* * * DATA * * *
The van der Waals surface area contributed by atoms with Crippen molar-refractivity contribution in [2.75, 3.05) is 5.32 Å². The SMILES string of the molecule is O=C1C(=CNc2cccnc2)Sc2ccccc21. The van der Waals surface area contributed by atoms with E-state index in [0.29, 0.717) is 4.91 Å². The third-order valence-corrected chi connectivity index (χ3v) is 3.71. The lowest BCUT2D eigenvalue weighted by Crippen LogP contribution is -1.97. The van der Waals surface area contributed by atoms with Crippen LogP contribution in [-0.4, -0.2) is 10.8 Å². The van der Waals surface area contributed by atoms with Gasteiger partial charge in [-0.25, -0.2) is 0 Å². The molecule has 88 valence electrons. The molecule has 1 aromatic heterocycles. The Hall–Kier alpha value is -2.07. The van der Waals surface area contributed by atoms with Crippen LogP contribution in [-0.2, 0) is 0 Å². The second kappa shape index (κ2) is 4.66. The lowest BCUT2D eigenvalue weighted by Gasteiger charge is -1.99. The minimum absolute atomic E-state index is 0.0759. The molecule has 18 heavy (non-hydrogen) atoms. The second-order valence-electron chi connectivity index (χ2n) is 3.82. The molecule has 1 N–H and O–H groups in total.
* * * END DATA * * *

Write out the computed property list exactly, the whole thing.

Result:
The van der Waals surface area contributed by atoms with Crippen molar-refractivity contribution in [2.75, 3.05) is 5.32 Å². The SMILES string of the molecule is O=C1C(=CNc2cccnc2)Sc2ccccc21. The van der Waals surface area contributed by atoms with E-state index in [0.29, 0.717) is 4.91 Å². The third-order valence-corrected chi connectivity index (χ3v) is 3.71. The lowest BCUT2D eigenvalue weighted by Crippen LogP contribution is -1.97. The van der Waals surface area contributed by atoms with Crippen LogP contribution in [-0.4, -0.2) is 10.8 Å². The van der Waals surface area contributed by atoms with Gasteiger partial charge in [-0.25, -0.2) is 0 Å². The molecule has 88 valence electrons. The molecule has 1 aromatic heterocycles. The Hall–Kier alpha value is -2.07. The van der Waals surface area contributed by atoms with Crippen LogP contribution in [-0.2, 0) is 0 Å². The second kappa shape index (κ2) is 4.66. The lowest BCUT2D eigenvalue weighted by Gasteiger charge is -1.99. The minimum absolute atomic E-state index is 0.0759. The molecule has 18 heavy (non-hydrogen) atoms. The second-order valence-electron chi connectivity index (χ2n) is 3.82. The molecule has 1 N–H and O–H groups in total.